The Healthcare sector across the globe was overwhelmed during the peak of the COVID pandemic last year. It exposed the vulnerabilities of the sector in various aspects. From the scarce availability of healthcare professionals to the shortage of life-saving medical supplies, all nations- whether rich or poor- had to go through harrowing times. But every crisis is also an opportunity in disguise. This black swan event has shown the world that technology is no longer an enabler in providing quality healthcare but it has become an essential part of healthcare delivery. Digital transformation in the healthcare sector is nothing new, but the pace of adoption has definitely accelerated. Widespread usage of telehealth platforms and remote patient monitoring during the COVID pandemic reflects the level of penetration.
The collaboration between man and machine is on a rise in the healthcare sector. According to global consulting major McKinsey, the global market for digital health prior to COVID-19 pandemic was around $350 billion in 2019, which is likely to reach $515 billion by 2024 at a CAGR of eight per cent. For India, the growth projections are also bullish. As per RBSA Advisors, the Indian healthtech sector is expected to touch $3 billion by 2023 and $50 billion in another 10 years. These estimates reflect the growing influence of technological solutions in the healthcare delivery and monitoring sector.
Digital technologies make deep inroad
Though the pandemic has given the immediate trigger for rapid adoption of technology in healthcare industry, factors like scarcity of professionals, the rising cost of patient care, and the emerging startup ecosystem are driving the role of technology in the healthcare industry worldwide. The Healthcare sector is being transformed with wider application of robotics, machine learning (ML), artificial intelligence (AI), data analytics, wearables & on-body devices, GIS, and blockchain among others. Maintenance of healthcare records in digital storage, use of SaaS (software as a service) applications for various healthcare services, and automation of repetitive processes are accelerating the pace of cloud computing adoption further. Universal adoption of standards like HL7 makes it little easy to deploy army of systems and devices.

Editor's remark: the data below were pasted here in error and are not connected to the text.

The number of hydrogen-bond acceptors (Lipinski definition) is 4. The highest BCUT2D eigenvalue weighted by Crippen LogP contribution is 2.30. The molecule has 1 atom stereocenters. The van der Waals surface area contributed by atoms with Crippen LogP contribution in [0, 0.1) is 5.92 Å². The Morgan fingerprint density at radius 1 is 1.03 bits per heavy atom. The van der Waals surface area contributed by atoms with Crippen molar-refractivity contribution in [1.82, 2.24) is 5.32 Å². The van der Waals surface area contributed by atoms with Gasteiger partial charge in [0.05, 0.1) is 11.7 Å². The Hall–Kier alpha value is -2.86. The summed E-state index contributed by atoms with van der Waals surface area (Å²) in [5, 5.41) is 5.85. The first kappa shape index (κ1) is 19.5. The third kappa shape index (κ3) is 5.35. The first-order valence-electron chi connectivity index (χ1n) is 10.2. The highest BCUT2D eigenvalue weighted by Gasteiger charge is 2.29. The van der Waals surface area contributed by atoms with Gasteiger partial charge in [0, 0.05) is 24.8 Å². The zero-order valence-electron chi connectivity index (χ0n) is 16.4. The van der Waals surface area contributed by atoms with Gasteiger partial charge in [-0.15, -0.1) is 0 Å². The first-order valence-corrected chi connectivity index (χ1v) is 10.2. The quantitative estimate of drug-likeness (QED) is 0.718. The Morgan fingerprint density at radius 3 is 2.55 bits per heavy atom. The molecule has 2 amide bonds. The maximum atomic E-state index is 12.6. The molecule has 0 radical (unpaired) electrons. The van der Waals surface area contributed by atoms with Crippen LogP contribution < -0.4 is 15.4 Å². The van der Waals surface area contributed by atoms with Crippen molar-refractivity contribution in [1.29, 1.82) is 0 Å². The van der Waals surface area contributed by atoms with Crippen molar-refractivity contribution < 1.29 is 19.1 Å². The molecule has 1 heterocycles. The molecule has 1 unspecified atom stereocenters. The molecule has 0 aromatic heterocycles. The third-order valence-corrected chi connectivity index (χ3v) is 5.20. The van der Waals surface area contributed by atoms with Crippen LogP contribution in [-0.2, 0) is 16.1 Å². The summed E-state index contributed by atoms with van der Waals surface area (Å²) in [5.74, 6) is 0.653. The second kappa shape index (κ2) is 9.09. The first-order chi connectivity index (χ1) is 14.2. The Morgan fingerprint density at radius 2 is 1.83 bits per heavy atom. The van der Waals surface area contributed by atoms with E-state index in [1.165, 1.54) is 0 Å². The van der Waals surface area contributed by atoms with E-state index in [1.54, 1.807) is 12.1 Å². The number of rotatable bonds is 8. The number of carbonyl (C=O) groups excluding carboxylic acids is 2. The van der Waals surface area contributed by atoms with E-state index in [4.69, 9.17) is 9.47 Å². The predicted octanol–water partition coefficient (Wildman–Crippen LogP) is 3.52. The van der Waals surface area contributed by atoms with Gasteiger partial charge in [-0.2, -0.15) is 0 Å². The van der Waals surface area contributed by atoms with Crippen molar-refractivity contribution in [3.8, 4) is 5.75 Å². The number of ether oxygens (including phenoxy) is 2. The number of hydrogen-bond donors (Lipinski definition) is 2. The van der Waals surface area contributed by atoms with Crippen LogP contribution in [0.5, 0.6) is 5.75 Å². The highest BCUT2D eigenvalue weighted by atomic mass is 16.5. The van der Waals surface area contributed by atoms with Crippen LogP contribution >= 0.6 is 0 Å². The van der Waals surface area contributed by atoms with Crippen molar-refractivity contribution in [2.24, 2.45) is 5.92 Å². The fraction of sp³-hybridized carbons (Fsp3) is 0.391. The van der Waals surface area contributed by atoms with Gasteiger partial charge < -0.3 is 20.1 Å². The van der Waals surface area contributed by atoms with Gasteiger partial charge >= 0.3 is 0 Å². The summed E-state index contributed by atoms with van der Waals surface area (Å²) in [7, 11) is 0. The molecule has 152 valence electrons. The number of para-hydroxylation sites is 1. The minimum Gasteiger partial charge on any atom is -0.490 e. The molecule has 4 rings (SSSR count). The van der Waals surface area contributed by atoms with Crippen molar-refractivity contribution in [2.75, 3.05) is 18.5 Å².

The digital health pool is fairly large and comprises research and development in drug development space, screening and diagnostics of disease, wellness and disease prevention, remote patient monitoring (RPM), epharmacy, and effective therapy determination through data analytics. All these segments have witnessed the rapid application of AI, ML, IoT, data analytics, and cloud computing among others. For instance, AI-powered solutions are helping doctors in making better diagnoses by interpreting historical data sets drawn from previous disease incidences. AI coupled with data analytics is enabling healthcare professionals to predict the possibility of disease incidence beforehand. This helps in taking preventive actions.